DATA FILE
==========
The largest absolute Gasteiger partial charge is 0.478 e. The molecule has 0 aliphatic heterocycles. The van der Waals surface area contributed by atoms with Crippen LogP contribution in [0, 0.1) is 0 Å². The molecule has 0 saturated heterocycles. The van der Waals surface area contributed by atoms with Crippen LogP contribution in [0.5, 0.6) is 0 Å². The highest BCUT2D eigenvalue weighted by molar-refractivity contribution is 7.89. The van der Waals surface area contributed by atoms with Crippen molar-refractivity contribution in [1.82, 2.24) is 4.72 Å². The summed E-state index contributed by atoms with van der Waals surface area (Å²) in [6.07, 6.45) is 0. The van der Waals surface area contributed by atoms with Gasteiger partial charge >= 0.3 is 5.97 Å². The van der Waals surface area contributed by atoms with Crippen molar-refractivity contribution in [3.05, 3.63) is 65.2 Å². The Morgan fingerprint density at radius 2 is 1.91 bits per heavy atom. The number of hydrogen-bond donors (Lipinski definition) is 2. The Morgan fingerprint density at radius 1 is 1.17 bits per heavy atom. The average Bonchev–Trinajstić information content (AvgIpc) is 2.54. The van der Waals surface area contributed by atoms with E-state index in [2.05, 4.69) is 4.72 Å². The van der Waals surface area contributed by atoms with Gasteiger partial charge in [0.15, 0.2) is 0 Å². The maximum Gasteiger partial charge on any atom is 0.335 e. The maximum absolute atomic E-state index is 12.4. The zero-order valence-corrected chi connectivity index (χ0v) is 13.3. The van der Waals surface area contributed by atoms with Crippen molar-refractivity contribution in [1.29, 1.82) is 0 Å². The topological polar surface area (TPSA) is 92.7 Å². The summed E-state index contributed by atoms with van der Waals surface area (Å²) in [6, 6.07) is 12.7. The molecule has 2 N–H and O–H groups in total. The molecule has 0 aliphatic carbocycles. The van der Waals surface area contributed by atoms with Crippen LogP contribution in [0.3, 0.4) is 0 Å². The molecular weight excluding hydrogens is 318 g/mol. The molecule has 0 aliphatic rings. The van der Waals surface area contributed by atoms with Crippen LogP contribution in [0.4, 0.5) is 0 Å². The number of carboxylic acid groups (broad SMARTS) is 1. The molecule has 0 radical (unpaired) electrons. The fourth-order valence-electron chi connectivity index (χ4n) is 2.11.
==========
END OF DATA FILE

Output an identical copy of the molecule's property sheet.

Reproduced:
The largest absolute Gasteiger partial charge is 0.478 e. The molecule has 0 aliphatic heterocycles. The van der Waals surface area contributed by atoms with Crippen LogP contribution in [0, 0.1) is 0 Å². The molecule has 0 saturated heterocycles. The van der Waals surface area contributed by atoms with Crippen LogP contribution in [0.5, 0.6) is 0 Å². The highest BCUT2D eigenvalue weighted by molar-refractivity contribution is 7.89. The van der Waals surface area contributed by atoms with Crippen molar-refractivity contribution in [1.82, 2.24) is 4.72 Å². The summed E-state index contributed by atoms with van der Waals surface area (Å²) in [6.07, 6.45) is 0. The van der Waals surface area contributed by atoms with Gasteiger partial charge >= 0.3 is 5.97 Å². The van der Waals surface area contributed by atoms with Crippen molar-refractivity contribution in [3.05, 3.63) is 65.2 Å². The Morgan fingerprint density at radius 2 is 1.91 bits per heavy atom. The number of hydrogen-bond donors (Lipinski definition) is 2. The Morgan fingerprint density at radius 1 is 1.17 bits per heavy atom. The average Bonchev–Trinajstić information content (AvgIpc) is 2.54. The van der Waals surface area contributed by atoms with E-state index in [2.05, 4.69) is 4.72 Å². The van der Waals surface area contributed by atoms with Gasteiger partial charge in [0.15, 0.2) is 0 Å². The maximum Gasteiger partial charge on any atom is 0.335 e. The maximum absolute atomic E-state index is 12.4. The zero-order valence-corrected chi connectivity index (χ0v) is 13.3. The van der Waals surface area contributed by atoms with Crippen molar-refractivity contribution in [1.29, 1.82) is 0 Å². The topological polar surface area (TPSA) is 92.7 Å². The summed E-state index contributed by atoms with van der Waals surface area (Å²) in [6, 6.07) is 12.7. The molecule has 2 N–H and O–H groups in total. The molecule has 0 aliphatic carbocycles. The van der Waals surface area contributed by atoms with Crippen LogP contribution in [0.3, 0.4) is 0 Å². The molecular weight excluding hydrogens is 318 g/mol. The molecule has 0 aliphatic rings. The van der Waals surface area contributed by atoms with Crippen LogP contribution in [0.4, 0.5) is 0 Å². The number of carboxylic acid groups (broad SMARTS) is 1. The molecule has 0 radical (unpaired) electrons. The fourth-order valence-electron chi connectivity index (χ4n) is 2.11.